For their utility in retail and business systems, Recommender Systems are one of the most popular applications of predictive analytics. A Recommender System is a process that leverages data from the behaviors of individuals and attempts to make personalized predictions of a targeted individual’s future behaviors. Well-known and now obvious applications of a Recommender System include predicting a customer’s preferences for products they may buy so that they can be recommended for purchase. Another well-known and studied application is the prediction of movies that are of interest to an individual based upon their own movie viewing habits and the viewing habits of other individuals that may share some common attitude or trait that indicates some shared interest in specific movies.

Though there are several
methods for implementing a Recommender System, Collaborative Filtering has
become the de facto standard. Collaborative Filtering is an approach to
Recommender Systems that is based on a machine learning technique called *Matrix *Factorization and was made famous
within the data science community through its application in the one-million-dollar
winning solution for the Netflix Challenge. In case you missed it, the goal of
the Netflix Challenge was to develop a better solution to the streaming movie
service’s movie recommender system algorithm that makes personalized movie
viewing recommendations to its users. More specifically, a better solution to
Netflix’s movie recommender system would be one that can more accurately
predict the rating of how much a specific user liked a specific movie. Even a
marginal improvement in Netflix’s current recommendation algorithm could result
in millions of more hours of their users’ eyes being glued to their televisions,
computers, and mobile devices with Netflix’s for-fee content being steadily streamed
as users watch the recommended movies. The success of these news and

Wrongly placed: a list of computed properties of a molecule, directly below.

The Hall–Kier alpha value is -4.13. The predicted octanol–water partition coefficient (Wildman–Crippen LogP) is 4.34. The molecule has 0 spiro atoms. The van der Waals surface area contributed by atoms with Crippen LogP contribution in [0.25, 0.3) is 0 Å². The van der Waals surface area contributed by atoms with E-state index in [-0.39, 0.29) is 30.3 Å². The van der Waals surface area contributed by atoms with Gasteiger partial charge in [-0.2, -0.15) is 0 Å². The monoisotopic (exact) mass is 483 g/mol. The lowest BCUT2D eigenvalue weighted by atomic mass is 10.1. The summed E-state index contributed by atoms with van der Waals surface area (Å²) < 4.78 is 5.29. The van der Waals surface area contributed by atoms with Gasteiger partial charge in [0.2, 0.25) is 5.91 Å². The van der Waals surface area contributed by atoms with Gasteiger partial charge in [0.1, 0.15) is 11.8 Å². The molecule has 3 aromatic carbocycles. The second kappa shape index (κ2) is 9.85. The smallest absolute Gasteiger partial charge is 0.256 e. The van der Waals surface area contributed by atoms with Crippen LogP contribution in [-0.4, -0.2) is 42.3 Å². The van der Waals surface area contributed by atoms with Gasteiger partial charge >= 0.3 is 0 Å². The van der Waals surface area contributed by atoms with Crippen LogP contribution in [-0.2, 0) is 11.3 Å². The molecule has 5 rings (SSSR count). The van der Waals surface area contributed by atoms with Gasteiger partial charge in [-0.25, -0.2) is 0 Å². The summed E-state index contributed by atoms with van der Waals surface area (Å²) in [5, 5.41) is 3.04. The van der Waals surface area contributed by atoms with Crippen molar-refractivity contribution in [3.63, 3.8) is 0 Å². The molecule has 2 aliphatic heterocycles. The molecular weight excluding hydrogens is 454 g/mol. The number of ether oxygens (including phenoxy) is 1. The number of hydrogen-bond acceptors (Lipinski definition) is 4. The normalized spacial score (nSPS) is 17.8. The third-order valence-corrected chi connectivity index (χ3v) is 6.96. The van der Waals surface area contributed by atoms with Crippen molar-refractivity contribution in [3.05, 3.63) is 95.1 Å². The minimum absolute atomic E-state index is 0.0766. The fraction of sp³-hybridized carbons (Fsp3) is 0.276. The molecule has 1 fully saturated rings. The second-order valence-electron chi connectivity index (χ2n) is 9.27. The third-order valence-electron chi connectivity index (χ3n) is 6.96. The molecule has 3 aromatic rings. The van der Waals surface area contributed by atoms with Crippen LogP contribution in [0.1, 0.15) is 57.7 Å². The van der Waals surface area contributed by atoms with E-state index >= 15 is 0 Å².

entertainment content recommender systems has given rise to the concept of
“Binge Watching” where a user watches one movie recommendation to the next in a
never-ending stream of content.

Though Netflix’s movie recommendation and Amazon’s product recommendation systems are the applications that most data scientists associate with Collaborative Filtering and Matrix Factorization, there are several alternative applications of Matrix Factorization that are rarely considered among the community and are missed opportunities for the application of the technique. Other applications include:

- Imputation of missing/incomplete data
- Imaging: Segmentation and Noise Removal
- Text Mining/Topic Modeling

**Matrix Factorization**

Matrix Factorization is a predictive
technique that makes use of the inherent correlations in data between the rows
and columns of a matrix to discover the *latent
or hidden factors* in data that can be leveraged for prediction. This
prediction is accomplished by decomposing the original matrix into two matrices
with the smallest dimension (i.e., rank) indicating the number of discovered
latent factors.

The following figure (Agarrwal
2016) is an example of 7 individual users’ movie preferences given in matrix *R* as values 1, -1, and 0 representing a